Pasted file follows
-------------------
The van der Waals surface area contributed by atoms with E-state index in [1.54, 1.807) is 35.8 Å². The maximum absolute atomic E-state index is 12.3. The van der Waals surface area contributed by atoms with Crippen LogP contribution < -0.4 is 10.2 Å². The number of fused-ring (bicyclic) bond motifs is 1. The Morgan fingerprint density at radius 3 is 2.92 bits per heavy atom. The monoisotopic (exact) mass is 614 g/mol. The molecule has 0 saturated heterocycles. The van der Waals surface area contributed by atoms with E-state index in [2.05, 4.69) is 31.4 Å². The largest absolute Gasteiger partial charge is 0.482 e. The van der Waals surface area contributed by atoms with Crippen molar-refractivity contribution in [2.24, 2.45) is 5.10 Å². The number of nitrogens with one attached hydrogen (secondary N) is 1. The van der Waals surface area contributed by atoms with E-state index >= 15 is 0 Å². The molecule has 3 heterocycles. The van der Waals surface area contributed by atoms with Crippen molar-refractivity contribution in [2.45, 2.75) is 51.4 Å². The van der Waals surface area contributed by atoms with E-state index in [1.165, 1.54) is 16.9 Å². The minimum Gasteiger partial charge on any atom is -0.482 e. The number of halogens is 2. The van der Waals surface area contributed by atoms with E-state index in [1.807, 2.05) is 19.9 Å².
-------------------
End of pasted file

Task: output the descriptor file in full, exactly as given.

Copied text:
The van der Waals surface area contributed by atoms with E-state index in [1.54, 1.807) is 35.8 Å². The maximum absolute atomic E-state index is 12.3. The van der Waals surface area contributed by atoms with Crippen LogP contribution < -0.4 is 10.2 Å². The number of fused-ring (bicyclic) bond motifs is 1. The Morgan fingerprint density at radius 3 is 2.92 bits per heavy atom. The monoisotopic (exact) mass is 614 g/mol. The molecule has 0 saturated heterocycles. The van der Waals surface area contributed by atoms with E-state index in [2.05, 4.69) is 31.4 Å². The largest absolute Gasteiger partial charge is 0.482 e. The van der Waals surface area contributed by atoms with Crippen molar-refractivity contribution in [2.24, 2.45) is 5.10 Å². The number of nitrogens with one attached hydrogen (secondary N) is 1. The van der Waals surface area contributed by atoms with E-state index >= 15 is 0 Å². The molecule has 3 heterocycles. The van der Waals surface area contributed by atoms with Crippen molar-refractivity contribution in [2.45, 2.75) is 51.4 Å². The van der Waals surface area contributed by atoms with E-state index in [1.165, 1.54) is 16.9 Å². The minimum Gasteiger partial charge on any atom is -0.482 e. The number of halogens is 2. The van der Waals surface area contributed by atoms with E-state index in [1.807, 2.05) is 19.9 Å².